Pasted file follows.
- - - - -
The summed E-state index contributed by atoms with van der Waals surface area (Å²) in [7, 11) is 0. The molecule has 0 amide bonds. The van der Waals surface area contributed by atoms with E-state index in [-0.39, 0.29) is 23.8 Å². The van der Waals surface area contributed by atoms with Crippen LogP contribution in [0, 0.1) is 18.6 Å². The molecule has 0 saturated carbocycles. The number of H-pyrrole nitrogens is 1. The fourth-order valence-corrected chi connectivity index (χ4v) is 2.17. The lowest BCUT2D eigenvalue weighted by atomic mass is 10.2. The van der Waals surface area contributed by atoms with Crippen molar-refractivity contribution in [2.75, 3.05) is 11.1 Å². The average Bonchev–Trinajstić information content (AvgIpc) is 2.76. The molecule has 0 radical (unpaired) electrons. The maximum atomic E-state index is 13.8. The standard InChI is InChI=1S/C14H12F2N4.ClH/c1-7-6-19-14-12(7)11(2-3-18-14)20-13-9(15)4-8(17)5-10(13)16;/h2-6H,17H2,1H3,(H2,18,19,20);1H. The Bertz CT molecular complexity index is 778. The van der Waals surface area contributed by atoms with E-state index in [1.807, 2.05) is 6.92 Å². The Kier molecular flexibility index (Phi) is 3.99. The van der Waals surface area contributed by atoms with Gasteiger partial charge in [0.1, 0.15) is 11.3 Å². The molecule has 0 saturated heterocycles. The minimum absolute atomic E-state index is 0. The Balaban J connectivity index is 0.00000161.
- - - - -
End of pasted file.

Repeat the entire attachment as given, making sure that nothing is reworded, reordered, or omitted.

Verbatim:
The summed E-state index contributed by atoms with van der Waals surface area (Å²) in [7, 11) is 0. The molecule has 0 amide bonds. The van der Waals surface area contributed by atoms with E-state index in [-0.39, 0.29) is 23.8 Å². The van der Waals surface area contributed by atoms with Crippen LogP contribution in [0, 0.1) is 18.6 Å². The molecule has 0 saturated carbocycles. The number of H-pyrrole nitrogens is 1. The fourth-order valence-corrected chi connectivity index (χ4v) is 2.17. The lowest BCUT2D eigenvalue weighted by atomic mass is 10.2. The van der Waals surface area contributed by atoms with Crippen molar-refractivity contribution in [2.75, 3.05) is 11.1 Å². The average Bonchev–Trinajstić information content (AvgIpc) is 2.76. The molecule has 0 radical (unpaired) electrons. The maximum atomic E-state index is 13.8. The standard InChI is InChI=1S/C14H12F2N4.ClH/c1-7-6-19-14-12(7)11(2-3-18-14)20-13-9(15)4-8(17)5-10(13)16;/h2-6H,17H2,1H3,(H2,18,19,20);1H. The Bertz CT molecular complexity index is 778. The van der Waals surface area contributed by atoms with E-state index in [1.807, 2.05) is 6.92 Å². The Kier molecular flexibility index (Phi) is 3.99. The van der Waals surface area contributed by atoms with Gasteiger partial charge in [0.1, 0.15) is 11.3 Å². The molecule has 0 saturated heterocycles. The minimum absolute atomic E-state index is 0. The Balaban J connectivity index is 0.00000161.